Half of all people around the world are deficient in vitamin D and therefore at increased risk for serious and potentially fatal conditions.3 What will we do as pharmacists to protect the cardiovascular and bone health of our aging patients?



  1. Institute of Medicine, Food and Nutrition Board. Dietary Reference Intakes for Calcium and Vitamin D. Washington, DC: National Academy Press, 2010.   Assessed November 12, 2013
  2. European Food Safety Authority. Scientific Opinion of the Panel on Dietetic Products, Nutrition and Allergies on a request from the Association de la Transformation Laitière Française related to the scientific substantiation of a health claim on vitamin D and bone growth. The EFSA Journal (2008) 827, 1-10. Assessed November 12, 2013
  3. Dobnig H, Pilz S, Scharnagl H, et al. Independent Association of Low Serum 25-Hydroxyvitamin D and 1,25-Dihydroxyvitamin D Levels With All-Cause and Cardiovascular Mortality. Arch Intern Med. 2008;168(12):1340-1349. doi:10.1001/archinte.168.12.1340.
  4. Tousrounis C, Denneby C. Introduction to Dietary Supplements. Handbook of Nonprescription Drugs: An Interactive Approach to Self-Care, 17th Ed Washington DC, American Pharmacists Association Press; 2012: 955-956.
  5. Fox News. Vitamin D supplements do not improve bone health study finds. Fox News. Published October 14, 2013. Assessed November 1, 2013
  6. Ian RR, Mark JB, Andrew G. Effects of vitamin D supplements on bone mineral density: a systematic review and meta-analysis. The Lancet. 2013; DOI: 10.1016/S0140-6736(13)61647-5.
  7. Shute N. More Evidence Against Vitamin D To Build Bones In Middle Age Published October 12, 2013. Assessed November 1, 2013
  8. Fleet JC, Schoch RD (2010) Molecular mechanisms for regulation of intestinal calcium absorption by vitamin D and other factors. Critical Reviews in Clinical Laboratory Sciences. 47, 4, 181-195
  9. Tang BM, Eslick GD, Nowson C, Smith C, Bensoussan A. Use of calcium or calcium in combination with vitamin D supplementation to prevent fractures and bone loss in people aged 50 years and older: a meta-analysis. The Lancet. 2007; 370, 9588, 657-666.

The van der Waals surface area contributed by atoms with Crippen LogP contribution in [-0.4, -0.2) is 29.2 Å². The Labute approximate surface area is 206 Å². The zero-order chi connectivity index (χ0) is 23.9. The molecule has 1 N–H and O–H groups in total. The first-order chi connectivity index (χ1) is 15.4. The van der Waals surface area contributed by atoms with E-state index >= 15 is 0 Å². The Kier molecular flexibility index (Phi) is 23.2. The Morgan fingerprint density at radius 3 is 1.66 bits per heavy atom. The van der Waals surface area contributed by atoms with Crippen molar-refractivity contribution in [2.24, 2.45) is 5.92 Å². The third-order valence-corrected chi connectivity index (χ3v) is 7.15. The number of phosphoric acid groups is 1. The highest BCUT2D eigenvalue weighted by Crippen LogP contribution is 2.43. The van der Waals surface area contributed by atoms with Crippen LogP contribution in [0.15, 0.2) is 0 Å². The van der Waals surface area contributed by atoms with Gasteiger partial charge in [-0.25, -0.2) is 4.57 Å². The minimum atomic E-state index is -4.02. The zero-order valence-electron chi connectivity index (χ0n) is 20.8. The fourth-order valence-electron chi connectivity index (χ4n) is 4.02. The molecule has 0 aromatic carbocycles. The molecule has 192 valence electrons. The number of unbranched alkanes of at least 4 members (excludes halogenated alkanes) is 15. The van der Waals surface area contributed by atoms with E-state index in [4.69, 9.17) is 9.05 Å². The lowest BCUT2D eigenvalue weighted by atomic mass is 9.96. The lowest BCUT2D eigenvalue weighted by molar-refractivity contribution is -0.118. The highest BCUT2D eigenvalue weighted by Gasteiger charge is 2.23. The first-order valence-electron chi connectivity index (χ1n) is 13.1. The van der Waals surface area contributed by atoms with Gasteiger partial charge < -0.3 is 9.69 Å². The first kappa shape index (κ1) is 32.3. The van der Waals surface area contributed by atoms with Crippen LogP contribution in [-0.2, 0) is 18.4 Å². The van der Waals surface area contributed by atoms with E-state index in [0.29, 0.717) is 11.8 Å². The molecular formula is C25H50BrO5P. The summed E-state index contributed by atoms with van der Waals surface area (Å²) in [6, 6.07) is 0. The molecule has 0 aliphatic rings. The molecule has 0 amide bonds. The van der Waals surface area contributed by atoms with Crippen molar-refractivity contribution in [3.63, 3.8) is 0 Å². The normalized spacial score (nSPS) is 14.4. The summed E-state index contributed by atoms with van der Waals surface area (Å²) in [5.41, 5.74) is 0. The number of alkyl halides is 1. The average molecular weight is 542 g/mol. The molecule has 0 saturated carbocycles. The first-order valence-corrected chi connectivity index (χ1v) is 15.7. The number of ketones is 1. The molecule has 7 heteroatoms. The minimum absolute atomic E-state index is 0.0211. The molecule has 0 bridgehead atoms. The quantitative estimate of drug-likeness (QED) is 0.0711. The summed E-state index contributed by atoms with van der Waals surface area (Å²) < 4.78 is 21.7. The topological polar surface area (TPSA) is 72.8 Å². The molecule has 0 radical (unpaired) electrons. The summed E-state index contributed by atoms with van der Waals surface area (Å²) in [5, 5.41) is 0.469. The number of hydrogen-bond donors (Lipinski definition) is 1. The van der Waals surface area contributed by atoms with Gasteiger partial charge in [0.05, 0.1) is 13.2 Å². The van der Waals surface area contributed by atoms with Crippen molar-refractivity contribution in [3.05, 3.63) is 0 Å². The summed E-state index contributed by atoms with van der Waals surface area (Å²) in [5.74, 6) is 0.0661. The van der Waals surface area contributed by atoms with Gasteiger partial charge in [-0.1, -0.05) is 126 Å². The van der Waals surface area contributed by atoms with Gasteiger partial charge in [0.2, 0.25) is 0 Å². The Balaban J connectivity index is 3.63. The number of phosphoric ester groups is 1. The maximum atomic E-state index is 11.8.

5 Responses to “Vitamin D supplements do improve bone health”

  1. Nathanael J Smith Says:

    Wow! That is amazing to see how so many people in the world have a vitamin D deficiency. Many people actually call vitamin D the “sunshine vitamin.” It would appear that shunning the sun, as you mentioned, may be detrimental. In addition, I liked how you incorporated the relationship between calcium and vitamin D in bone health and function. Many people rely solely on calcium for bone health and do not understand that without vitamin D, calcium cannot be absorbed from the diet. One thing that I found interesting in the deficiency of vitamin D, according to WebMD, was that one symptom could be severe asthma in children. Another reason to eat a balanced diet!

  2. McKenzie Shenk Says:

    From a google search, it seems that vitamin D deficiency can lead to depression. I have heard about people who get depressed when there is no sunlight, known as Seasonal Affective Disorder. One article from Psychology Today mentioned the potential link between depression and vitamin D deficiency. However, the author remarked that causality has yet to be proven. From numerous studies, however, date seems to point to better moods with increased vitamin D supplementation. At the end, you focused on bone health in the elderly. Have studies been done specifically in the elderly to determine vitamin D’s effect on calcium’s absorption. Since the elderly have increased gastric pH, maybe vitamin D supplementation will not help at all. Or since vitamin D is a fat soluble vitamin, increasing fat consumption may assist in the absorption of vitamin D and subsequently calcium. This depends of whether people of advanced age can adequately absorb fats.

  3. Mallory Martin Says: